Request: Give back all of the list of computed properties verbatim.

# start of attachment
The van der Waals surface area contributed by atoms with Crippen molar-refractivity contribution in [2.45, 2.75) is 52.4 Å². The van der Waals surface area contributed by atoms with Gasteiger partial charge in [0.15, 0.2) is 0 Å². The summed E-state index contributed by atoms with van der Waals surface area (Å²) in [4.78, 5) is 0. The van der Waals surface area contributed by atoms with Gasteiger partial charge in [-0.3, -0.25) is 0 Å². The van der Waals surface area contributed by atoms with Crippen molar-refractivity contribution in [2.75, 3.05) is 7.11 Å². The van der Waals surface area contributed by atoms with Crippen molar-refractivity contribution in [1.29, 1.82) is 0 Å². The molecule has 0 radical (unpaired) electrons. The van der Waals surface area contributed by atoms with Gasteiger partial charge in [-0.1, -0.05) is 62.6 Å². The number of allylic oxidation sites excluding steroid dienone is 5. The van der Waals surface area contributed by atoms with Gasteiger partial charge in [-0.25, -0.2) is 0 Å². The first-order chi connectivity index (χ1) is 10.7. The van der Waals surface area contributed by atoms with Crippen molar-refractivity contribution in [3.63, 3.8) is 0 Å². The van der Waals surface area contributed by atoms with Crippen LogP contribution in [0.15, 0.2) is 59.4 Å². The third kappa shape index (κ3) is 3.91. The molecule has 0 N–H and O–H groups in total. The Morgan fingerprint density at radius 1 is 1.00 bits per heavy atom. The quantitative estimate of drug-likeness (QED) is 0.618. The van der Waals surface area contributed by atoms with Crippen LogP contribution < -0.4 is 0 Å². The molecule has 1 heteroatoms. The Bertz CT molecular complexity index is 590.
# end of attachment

The van der Waals surface area contributed by atoms with Crippen molar-refractivity contribution in [2.45, 2.75) is 52.4 Å². The van der Waals surface area contributed by atoms with Gasteiger partial charge in [0.15, 0.2) is 0 Å². The summed E-state index contributed by atoms with van der Waals surface area (Å²) in [4.78, 5) is 0. The van der Waals surface area contributed by atoms with Gasteiger partial charge in [-0.3, -0.25) is 0 Å². The van der Waals surface area contributed by atoms with Crippen molar-refractivity contribution in [2.75, 3.05) is 7.11 Å². The van der Waals surface area contributed by atoms with Crippen molar-refractivity contribution in [1.29, 1.82) is 0 Å². The molecule has 0 radical (unpaired) electrons. The van der Waals surface area contributed by atoms with Gasteiger partial charge in [-0.1, -0.05) is 62.6 Å². The number of allylic oxidation sites excluding steroid dienone is 5. The van der Waals surface area contributed by atoms with Gasteiger partial charge in [-0.25, -0.2) is 0 Å². The first-order chi connectivity index (χ1) is 10.7. The van der Waals surface area contributed by atoms with Crippen molar-refractivity contribution in [3.63, 3.8) is 0 Å². The van der Waals surface area contributed by atoms with Crippen LogP contribution in [0.15, 0.2) is 59.4 Å². The third kappa shape index (κ3) is 3.91. The molecule has 0 N–H and O–H groups in total. The Morgan fingerprint density at radius 1 is 1.00 bits per heavy atom. The quantitative estimate of drug-likeness (QED) is 0.618. The van der Waals surface area contributed by atoms with Crippen LogP contribution < -0.4 is 0 Å². The molecule has 1 heteroatoms. The Bertz CT molecular complexity index is 590.